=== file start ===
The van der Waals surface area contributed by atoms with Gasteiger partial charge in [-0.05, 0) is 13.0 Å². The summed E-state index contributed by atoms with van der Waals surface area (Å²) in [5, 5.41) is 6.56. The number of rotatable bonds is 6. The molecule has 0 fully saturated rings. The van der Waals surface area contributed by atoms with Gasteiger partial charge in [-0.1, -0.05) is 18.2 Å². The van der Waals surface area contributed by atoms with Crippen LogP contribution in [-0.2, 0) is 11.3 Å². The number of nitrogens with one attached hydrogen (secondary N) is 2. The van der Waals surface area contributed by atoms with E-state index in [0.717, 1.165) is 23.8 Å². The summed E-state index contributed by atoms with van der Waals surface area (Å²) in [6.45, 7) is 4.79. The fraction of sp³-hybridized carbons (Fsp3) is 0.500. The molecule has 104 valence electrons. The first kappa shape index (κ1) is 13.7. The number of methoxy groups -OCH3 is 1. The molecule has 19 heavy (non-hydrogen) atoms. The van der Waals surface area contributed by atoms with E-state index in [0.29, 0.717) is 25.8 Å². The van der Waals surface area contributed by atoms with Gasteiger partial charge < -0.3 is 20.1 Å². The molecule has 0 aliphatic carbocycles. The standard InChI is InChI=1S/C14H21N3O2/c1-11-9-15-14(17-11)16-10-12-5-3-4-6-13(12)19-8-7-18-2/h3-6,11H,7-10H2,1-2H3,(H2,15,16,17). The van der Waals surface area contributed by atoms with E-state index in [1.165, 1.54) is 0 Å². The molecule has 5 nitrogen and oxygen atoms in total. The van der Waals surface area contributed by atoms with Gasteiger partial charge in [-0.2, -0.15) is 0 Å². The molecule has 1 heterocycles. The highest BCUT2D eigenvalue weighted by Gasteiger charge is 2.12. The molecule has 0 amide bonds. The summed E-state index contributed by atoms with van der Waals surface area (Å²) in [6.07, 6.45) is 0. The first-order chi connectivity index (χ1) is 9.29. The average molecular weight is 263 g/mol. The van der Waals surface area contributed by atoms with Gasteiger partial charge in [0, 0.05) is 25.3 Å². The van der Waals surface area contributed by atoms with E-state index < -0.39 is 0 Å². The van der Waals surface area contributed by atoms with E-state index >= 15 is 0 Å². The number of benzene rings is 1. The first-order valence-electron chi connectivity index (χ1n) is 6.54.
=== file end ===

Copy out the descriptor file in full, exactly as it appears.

The van der Waals surface area contributed by atoms with Gasteiger partial charge in [-0.05, 0) is 13.0 Å². The summed E-state index contributed by atoms with van der Waals surface area (Å²) in [5, 5.41) is 6.56. The number of rotatable bonds is 6. The molecule has 0 fully saturated rings. The van der Waals surface area contributed by atoms with Gasteiger partial charge in [-0.1, -0.05) is 18.2 Å². The van der Waals surface area contributed by atoms with Crippen LogP contribution in [-0.2, 0) is 11.3 Å². The number of nitrogens with one attached hydrogen (secondary N) is 2. The van der Waals surface area contributed by atoms with E-state index in [0.717, 1.165) is 23.8 Å². The summed E-state index contributed by atoms with van der Waals surface area (Å²) in [6.45, 7) is 4.79. The fraction of sp³-hybridized carbons (Fsp3) is 0.500. The molecule has 104 valence electrons. The first kappa shape index (κ1) is 13.7. The number of methoxy groups -OCH3 is 1. The molecule has 19 heavy (non-hydrogen) atoms. The van der Waals surface area contributed by atoms with E-state index in [0.29, 0.717) is 25.8 Å². The van der Waals surface area contributed by atoms with Gasteiger partial charge < -0.3 is 20.1 Å². The molecule has 0 aliphatic carbocycles. The standard InChI is InChI=1S/C14H21N3O2/c1-11-9-15-14(17-11)16-10-12-5-3-4-6-13(12)19-8-7-18-2/h3-6,11H,7-10H2,1-2H3,(H2,15,16,17). The van der Waals surface area contributed by atoms with E-state index in [1.165, 1.54) is 0 Å². The molecule has 5 nitrogen and oxygen atoms in total. The van der Waals surface area contributed by atoms with Gasteiger partial charge in [-0.2, -0.15) is 0 Å². The molecule has 1 heterocycles. The highest BCUT2D eigenvalue weighted by Gasteiger charge is 2.12. The molecule has 0 amide bonds. The summed E-state index contributed by atoms with van der Waals surface area (Å²) in [6.07, 6.45) is 0. The first-order chi connectivity index (χ1) is 9.29. The average molecular weight is 263 g/mol. The van der Waals surface area contributed by atoms with Gasteiger partial charge in [0, 0.05) is 25.3 Å². The van der Waals surface area contributed by atoms with E-state index < -0.39 is 0 Å². The van der Waals surface area contributed by atoms with E-state index >= 15 is 0 Å². The number of benzene rings is 1. The first-order valence-electron chi connectivity index (χ1n) is 6.54.